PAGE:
he ascends by a golden ladder, whose steps are of ruby, of emerald, and hyacinth, into the Seventh Heaven, where he is initiated
in all the mysteries of creation, and the government of the universe."
"He beholds the pious amidst all their felicities in Paradise, and sinners in their varied agonies in Hell.
Many of them are roaming there like ravenous beasts through barren fields; they are those who in this life enjoyed the bounties
of Allah, and gave nothing thereof to the poor."
"Others run to and fro, carrying fresh meat in one hand, and spoiled meat in the other; but as often as they
would put the fresh meat into their mouths, their hands are struck with fiery rods until they eat of the spoiled meat instead.
This is the punishment of those who broke their marriage vow, and found pleasure in guilty indulgences."
"The bodies of others are terribly swollen, and are still increasing in bulk; they are such as have grown rich
by usury, and whose avarice was insatiable."
"The tongues and lips of others are seized and pinched with iron pinchers, as the punishment of their calumnious
and rebellious speeches, by which they caused so much evil in the earth."
"Midway between Paradise and Hell is seated Adam, the father of the human race, who smiles with joy as often
as the gates of Paradise are thrown open, and the triumphant cries of the blessed are borne forth; but weeps when the gates
of hell are unclosed, and the sighs of the damned penetrate to his ear."
"In that night Muhammad beholds, besides Gabriel, other angels, many of whom have seventy thousand heads, each
head with seventy thousand faces, each face with seventy thousand mouths, and each mouth with seventy thousand tongues, each
of which praises Allah in seventy thousand languages. He sees, too, the Angel of Reconciliation, who is half fire and half
ice: the angel who watches with scowling frown and flaming eyes, the treasuries of fire: the Angel of' Death, holding in his
hand a huge tablet, inscribed with names, of which he effaces (erases) hundreds every instant: the Angel who keeps the floods,
and measures out with an immense balance (scales) the waters appointed unto every river and every fountain; and him, finally,
who supports the throne of Allah on his shoulders, and is holding a trumpet in his mouth, whose blast shall one day wake the
sleepers from the grave."
"He is at last conducted through many oceans of light, into the vicinity of the Holy Throne itself, which is
so vast, that the rest of the universe appears by its side like the scales of a coat of armor in the boundless desert."
"That which shall be revealed to him there," continued Samuel, "is as yet concealed from me; but this
I know: He shall gaze on the Glory of Allah at the distance of a bow-shot; shall then descend to earth by the ladder, and
return on Borak to Mecca as rapidly as he came."
"To accomplish this vast journey, including his stay in Medina, Bethlehem, Jerusalem, and in Heaven, he requires
so little time, that a water-vase, which he overturns in rising from his couch, will not have emptied its contents by his
The assembled Israelites listened attentively to Samuel, and when he had finished, they exclaimed with one voice,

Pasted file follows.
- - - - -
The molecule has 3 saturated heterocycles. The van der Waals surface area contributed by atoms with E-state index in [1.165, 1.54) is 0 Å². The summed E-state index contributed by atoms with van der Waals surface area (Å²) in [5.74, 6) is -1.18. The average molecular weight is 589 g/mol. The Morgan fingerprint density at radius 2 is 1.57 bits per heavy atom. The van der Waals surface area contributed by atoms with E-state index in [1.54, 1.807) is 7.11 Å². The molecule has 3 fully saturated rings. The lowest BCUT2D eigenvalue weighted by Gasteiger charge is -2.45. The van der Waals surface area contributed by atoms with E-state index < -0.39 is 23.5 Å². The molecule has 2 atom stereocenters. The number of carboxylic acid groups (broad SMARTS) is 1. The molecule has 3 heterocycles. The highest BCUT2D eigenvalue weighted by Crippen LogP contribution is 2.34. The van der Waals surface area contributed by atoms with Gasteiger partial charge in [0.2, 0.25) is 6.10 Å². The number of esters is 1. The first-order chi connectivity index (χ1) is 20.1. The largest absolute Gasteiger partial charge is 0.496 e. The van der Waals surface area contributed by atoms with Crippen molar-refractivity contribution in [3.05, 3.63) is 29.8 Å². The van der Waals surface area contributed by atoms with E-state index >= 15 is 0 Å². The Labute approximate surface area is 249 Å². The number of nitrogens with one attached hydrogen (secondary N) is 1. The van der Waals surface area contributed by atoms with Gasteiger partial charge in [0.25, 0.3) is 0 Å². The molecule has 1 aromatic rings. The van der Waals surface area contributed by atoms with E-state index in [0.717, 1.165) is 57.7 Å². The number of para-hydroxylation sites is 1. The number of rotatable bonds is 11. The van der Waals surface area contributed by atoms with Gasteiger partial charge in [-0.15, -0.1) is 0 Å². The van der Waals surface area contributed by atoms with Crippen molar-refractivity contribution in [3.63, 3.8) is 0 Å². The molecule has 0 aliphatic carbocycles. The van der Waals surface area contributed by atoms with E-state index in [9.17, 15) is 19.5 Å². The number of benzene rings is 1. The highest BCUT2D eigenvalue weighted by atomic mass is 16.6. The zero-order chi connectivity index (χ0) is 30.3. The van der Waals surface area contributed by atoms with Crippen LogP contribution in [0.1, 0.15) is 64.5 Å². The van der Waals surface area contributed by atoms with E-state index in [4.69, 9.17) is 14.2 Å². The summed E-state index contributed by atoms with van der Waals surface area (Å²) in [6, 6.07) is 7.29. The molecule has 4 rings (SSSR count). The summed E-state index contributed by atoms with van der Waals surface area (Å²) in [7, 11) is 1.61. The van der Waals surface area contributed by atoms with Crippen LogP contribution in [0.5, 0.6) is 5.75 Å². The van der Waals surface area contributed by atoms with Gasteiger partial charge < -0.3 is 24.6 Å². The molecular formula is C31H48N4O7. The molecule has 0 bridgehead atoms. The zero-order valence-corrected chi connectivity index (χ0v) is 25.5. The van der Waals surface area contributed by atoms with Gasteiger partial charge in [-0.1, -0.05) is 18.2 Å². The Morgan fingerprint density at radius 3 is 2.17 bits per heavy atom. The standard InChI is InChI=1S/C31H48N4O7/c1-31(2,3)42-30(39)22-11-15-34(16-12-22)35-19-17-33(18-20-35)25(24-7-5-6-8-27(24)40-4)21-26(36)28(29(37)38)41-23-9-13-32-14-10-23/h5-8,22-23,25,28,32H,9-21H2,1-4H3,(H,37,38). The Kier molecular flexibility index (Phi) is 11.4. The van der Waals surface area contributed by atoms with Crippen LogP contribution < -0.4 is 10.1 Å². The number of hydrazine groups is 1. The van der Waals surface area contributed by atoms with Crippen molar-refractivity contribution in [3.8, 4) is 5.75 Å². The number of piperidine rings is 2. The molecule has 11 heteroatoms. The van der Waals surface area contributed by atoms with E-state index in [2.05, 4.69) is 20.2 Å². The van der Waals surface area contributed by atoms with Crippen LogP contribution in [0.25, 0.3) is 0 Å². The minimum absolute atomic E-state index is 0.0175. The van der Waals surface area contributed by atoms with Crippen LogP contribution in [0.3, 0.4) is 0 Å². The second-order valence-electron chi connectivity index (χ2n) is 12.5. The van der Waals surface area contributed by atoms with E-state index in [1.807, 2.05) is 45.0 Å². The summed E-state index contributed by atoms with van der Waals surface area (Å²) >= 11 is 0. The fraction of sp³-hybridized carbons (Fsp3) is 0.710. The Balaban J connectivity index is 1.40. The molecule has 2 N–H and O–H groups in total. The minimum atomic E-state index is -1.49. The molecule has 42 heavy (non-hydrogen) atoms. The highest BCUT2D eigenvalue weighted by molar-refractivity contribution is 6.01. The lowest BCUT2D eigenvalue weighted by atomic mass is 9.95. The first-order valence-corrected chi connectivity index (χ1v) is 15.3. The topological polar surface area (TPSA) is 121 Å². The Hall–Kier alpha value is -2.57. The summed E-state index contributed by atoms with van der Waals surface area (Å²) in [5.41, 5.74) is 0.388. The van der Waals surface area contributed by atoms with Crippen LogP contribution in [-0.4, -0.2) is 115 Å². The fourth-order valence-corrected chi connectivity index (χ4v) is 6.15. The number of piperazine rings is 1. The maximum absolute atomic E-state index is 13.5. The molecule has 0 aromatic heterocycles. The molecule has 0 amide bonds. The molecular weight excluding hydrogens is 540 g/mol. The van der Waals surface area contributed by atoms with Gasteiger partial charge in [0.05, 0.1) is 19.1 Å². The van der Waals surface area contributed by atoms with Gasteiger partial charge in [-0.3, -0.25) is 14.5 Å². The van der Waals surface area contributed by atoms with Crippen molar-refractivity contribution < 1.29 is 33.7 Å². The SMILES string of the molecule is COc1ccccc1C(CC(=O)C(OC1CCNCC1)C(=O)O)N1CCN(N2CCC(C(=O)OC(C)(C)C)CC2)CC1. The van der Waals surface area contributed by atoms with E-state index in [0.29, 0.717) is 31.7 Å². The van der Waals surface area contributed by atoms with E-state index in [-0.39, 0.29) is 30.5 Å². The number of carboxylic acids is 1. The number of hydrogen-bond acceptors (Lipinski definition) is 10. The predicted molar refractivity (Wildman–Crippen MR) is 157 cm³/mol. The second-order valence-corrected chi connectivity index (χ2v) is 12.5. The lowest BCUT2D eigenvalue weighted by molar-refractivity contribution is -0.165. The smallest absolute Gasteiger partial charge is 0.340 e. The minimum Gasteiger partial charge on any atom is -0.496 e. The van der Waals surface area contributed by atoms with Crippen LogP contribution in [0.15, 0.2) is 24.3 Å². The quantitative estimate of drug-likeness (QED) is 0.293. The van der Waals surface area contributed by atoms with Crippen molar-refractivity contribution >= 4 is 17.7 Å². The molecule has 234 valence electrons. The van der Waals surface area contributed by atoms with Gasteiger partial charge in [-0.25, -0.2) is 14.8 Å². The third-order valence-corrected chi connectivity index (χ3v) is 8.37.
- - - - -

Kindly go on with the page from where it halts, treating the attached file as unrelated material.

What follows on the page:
"We believe in Allah, and in his prophets, that were and are to come; only pray that He may deliver us from the tyranny
Samuel prayed and fasted till at length Allah sent an angel, who commanded him to go out of the city, and to proclaim
the first man who should meet him king over Israel, since in his reign the Israelites should regain their independence from
Samuel did as he was commanded, and met Talut [Saul], the son of Bishr, the son of Ahnun, the son of Benjamin, who
was a husbandman of lofty stature, but not otherwise remarkable, though Allah had put much wisdom into his heart.
He was wandering about in search of a heifer that had broken away from her plough and run at large. Samuel assisted
him in her recovery, and then took Saul home with him, anointed him with oil, and presented him to the heads of Israel as
their king and divinely commissioned deliverer.
But they refused to accept as their king a common peasant, who hitherto had not distinguished himself in any way;
and they demanded a miracle.
"Allah," replied Samuel, "will, in token of his ratifying this kingly election, restore to you the
Ark of the Covenant."
From that day the Philistines (Palestinians) were visited with the most painful and disgusting leprosy, whose origin
no physician could discover, and which no physician could cure. But as the plague fell most heavily on that city where the
Ark of the Covenant, which had been carried in triumph from one place to another, happened to be, no one would retain it any
longer, and it was at last left standing in a wagon in the open field.
Allah then commanded two invisible angels to carry it back into the midst of the camp of Israel, who thereupon no
longer hesitated to do fealty unto Saul as their king.
As soon as he was elected, Saul mustered the host of Israel, and marched against the Philistines at the head of seventy
During their march through the wilderness, they were one day in want of water, so that a universal murmuring arose
against Samuel and Saul. Samuel, who was following after the Ark of the Covenant, prayed to the Lord, and there sprung from
out the rocky ground a fountain of water, which was as fresh as snow, as sweet as honey, and as white as milk. But when the
soldiers came rushing towards it, Samuel cried, "You have grievously sinned against your king and against your God by
reason of discontent and rebellion. Drink but little of this water, that by abstinence you may atone for your sin!"
Prophet and King David
But Samuel's words met with no regard. Only three hundred and thirteen men [a special number] , - as many as fought
in the first engagement of the Mussulmans against the Infidels, - mastered their appetite, barely refreshing themselves, while